Arizona Enacts Law: Pharmaceutical Companies to Legally Communicate Off-Label Treatment to Medical Professionals
As many of our readers know all too well, pharmaceutical companies are not permitted to discuss off-label, legal, alternative uses for an approved drug with physicians and other healthcare professionals as regulated by the FDA. However, a bill in Arizona, HB 2382 that passed unanimously (The Free Speech in Medicine Act) has changed that in Arizona. On March 21, 2017, Governor Doug Ducey signed the bill into law, lifting the aforementioned off-label promotion restriction and allowing drug companies to communicate with doctors and other healthcare providers about safe and effective alternative uses for approved prescription drugs.
The law, effective in ninety days, safeguards the free speech rights of pharmaceutical industry members to share truthful research and information about FDA-approved medicines.
“Curbing the exchange of information about off-label treatments by those with the most knowledge about the drug’s uses, risks, and side effects not only prevents patients from receiving the best possible care; it violates the constitutional right to free speech,” said Christina Sandefur, the executive vice president of the Goldwater Institute, and author of the model language upon which HB 2382 is based.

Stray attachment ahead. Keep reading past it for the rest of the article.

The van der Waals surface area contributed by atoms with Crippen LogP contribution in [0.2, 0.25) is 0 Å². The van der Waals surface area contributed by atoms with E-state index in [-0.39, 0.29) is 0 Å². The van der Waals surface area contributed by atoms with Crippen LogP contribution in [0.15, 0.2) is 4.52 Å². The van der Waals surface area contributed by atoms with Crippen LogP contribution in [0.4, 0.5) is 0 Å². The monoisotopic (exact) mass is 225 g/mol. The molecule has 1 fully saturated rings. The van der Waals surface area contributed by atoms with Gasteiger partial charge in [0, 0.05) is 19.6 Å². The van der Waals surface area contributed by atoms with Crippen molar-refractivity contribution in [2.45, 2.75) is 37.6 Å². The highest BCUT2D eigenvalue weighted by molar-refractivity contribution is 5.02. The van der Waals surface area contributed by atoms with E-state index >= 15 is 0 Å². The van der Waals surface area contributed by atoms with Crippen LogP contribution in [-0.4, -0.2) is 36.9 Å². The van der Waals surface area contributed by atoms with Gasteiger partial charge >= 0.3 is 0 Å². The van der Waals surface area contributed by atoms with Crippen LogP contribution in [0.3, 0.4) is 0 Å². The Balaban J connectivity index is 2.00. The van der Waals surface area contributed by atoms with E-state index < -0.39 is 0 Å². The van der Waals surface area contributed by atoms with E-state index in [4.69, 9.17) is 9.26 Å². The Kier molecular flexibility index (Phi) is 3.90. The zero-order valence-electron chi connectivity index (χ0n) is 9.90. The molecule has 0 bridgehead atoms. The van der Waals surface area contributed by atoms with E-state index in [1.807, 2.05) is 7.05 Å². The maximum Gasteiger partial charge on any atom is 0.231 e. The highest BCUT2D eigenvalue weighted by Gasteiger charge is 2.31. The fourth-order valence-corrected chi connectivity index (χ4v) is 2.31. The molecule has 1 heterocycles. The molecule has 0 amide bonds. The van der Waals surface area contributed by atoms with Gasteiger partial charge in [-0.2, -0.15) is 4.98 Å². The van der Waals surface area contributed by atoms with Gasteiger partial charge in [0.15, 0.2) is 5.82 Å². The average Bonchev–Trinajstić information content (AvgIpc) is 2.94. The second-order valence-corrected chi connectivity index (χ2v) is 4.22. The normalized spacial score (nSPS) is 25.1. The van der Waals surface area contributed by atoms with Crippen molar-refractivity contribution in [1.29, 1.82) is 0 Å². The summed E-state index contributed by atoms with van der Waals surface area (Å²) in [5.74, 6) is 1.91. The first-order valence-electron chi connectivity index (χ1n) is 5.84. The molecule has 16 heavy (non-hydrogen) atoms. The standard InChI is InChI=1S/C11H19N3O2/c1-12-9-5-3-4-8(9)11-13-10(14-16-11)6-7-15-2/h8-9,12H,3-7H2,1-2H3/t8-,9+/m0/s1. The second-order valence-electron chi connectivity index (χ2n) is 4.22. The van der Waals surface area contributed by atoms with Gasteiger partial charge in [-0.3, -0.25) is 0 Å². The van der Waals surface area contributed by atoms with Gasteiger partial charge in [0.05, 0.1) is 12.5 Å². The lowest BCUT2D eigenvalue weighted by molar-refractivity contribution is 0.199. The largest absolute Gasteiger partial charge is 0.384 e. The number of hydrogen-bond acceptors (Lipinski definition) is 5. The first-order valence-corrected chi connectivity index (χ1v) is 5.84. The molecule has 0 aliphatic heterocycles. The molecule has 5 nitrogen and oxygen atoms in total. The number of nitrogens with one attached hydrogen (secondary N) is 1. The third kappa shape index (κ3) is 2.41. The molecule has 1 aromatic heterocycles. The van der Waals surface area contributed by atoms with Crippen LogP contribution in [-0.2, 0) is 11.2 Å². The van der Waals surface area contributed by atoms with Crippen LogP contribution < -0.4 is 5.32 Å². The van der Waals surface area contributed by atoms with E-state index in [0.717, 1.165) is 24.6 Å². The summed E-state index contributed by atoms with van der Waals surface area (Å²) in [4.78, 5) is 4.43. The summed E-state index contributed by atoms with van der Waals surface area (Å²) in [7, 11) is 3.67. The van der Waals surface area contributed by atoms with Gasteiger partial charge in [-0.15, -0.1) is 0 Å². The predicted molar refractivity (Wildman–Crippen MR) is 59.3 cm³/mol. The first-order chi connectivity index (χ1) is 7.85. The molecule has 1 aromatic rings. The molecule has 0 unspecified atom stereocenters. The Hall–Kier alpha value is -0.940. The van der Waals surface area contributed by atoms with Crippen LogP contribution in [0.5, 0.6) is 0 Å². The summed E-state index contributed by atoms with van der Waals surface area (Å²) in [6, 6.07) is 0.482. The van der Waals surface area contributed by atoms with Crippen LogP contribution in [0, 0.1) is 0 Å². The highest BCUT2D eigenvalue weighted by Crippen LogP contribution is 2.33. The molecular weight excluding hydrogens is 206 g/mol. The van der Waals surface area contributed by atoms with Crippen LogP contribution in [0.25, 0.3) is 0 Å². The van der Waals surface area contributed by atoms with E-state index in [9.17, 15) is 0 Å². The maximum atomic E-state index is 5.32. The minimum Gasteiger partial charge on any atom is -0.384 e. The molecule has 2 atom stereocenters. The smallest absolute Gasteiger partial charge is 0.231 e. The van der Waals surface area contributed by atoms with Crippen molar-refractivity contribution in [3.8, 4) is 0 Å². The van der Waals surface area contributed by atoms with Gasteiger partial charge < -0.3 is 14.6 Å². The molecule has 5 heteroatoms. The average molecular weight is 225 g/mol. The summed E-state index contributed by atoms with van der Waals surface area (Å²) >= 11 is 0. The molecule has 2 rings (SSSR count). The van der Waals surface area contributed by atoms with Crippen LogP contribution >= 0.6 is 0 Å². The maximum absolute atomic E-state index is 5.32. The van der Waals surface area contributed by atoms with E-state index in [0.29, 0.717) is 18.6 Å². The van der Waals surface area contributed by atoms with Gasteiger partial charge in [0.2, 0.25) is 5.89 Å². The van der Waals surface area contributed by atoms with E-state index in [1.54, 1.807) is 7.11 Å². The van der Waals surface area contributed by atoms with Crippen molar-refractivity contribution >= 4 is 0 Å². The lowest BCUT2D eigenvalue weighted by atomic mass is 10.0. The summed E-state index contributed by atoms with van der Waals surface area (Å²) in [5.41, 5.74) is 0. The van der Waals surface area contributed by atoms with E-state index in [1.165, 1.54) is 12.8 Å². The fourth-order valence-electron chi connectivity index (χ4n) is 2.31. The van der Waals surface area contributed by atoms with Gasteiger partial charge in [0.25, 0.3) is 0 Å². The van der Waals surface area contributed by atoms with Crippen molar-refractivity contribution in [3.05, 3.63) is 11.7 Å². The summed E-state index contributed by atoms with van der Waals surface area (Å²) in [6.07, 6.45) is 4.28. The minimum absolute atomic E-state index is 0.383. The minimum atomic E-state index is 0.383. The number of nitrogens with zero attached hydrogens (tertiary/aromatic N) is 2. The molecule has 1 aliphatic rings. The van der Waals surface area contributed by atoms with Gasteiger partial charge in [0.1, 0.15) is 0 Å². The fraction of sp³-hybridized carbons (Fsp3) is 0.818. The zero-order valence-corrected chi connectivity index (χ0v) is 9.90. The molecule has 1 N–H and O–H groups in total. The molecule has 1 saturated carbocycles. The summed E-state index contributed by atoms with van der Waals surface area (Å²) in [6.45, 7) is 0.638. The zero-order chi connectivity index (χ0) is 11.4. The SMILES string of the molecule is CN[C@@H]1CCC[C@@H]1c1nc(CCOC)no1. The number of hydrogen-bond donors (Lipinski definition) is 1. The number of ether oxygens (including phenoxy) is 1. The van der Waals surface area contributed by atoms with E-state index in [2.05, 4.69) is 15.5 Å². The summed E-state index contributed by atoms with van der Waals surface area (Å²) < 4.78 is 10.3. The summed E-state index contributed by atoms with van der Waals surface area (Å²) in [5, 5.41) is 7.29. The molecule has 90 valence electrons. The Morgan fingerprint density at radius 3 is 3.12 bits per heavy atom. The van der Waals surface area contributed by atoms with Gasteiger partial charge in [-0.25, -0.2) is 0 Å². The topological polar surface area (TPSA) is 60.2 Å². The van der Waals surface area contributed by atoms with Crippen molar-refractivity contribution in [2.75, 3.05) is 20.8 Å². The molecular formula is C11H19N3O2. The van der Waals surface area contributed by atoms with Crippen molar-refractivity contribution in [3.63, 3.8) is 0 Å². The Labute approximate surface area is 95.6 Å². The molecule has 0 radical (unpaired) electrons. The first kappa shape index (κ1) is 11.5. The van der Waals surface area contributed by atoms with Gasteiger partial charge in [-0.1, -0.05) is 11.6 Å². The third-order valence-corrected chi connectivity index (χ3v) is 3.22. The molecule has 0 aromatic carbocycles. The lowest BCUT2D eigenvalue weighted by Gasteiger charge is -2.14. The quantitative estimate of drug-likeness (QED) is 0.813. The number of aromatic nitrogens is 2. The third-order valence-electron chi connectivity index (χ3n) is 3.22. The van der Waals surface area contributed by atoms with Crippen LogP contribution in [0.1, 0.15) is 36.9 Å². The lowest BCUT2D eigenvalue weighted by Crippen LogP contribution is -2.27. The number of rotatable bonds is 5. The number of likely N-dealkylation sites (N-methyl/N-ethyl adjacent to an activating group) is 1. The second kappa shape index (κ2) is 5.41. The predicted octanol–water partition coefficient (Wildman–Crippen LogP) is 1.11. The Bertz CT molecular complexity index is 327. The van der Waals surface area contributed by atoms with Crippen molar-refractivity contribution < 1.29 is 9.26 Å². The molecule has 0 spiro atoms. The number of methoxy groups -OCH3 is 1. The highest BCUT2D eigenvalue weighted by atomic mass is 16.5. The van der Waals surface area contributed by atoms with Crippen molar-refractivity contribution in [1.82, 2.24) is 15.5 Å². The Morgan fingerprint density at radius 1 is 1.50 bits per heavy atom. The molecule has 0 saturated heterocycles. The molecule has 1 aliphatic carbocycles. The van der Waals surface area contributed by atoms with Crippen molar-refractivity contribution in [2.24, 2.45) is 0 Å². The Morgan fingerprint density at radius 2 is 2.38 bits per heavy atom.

The Goldwater Institute has campaigned for “Right to Try” laws and the Free Speech in Medicine Act follows on the heels of the campaign, with thirty-three states adopting “Right to Try” laws.
“With HB 2382, Arizona is leading the way in protecting free speech in medicine. When doctors are fully informed about the lawful treatment options available to them, they can best serve their patients’ individual needs,” said Sandefur.
Roughly twenty percent of written prescriptions are “off-label,” meaning that the medicine is FDA-approved, but is prescribed for a use or dosage different from the FDA-approval. While doctors can already legally prescribe off-label, federal law prohibits pharmaceutical companies from sharing information about off-label uses with doctors. As a result, doctors and patients may be unaware of alternative treatment options lawfully available them.
The off-label use of cancer drugs is even more common than typical prescriptions. A recent study found that among the ten most prescribed cancer drugs in 2010, approximately thirty percent were prescribed off-label. Even with those facts and statistics, pharmaceutical companies face criminal penalties (and have been prosecuted) for communicating information about lawful off-label uses for approved treatments to doctors and other healthcare professionals.
HB 2382 is a relatively modest reform. It only protects the sharing of information that is “not misleading, not contrary to fact, and consistent with generally accepted scientific principles;” and it only applies to communication between pharmaceutical manufacturers and licensed healthcare professionals. The bill does not permit pharmaceutical manufacturers to advertise off-label uses directly to the public.
Since Arizona enacted this protection for industry, it is likely to expand options in doctors’ toolkits, enhance patient autonomy, and increase access to healthcare. It will be interesting to see if any other states will follow suit and implement similar laws. We will watch carefully to see if this law, which aligns with several recent legal cases, prompts the FDA to finally adjusts their guidance on off-label communications.
The Goldwater Institute is pursuing other healthcare policies, all in an attempt to remove barriers that prevent healthcare professionals from providing the care they are trained to give.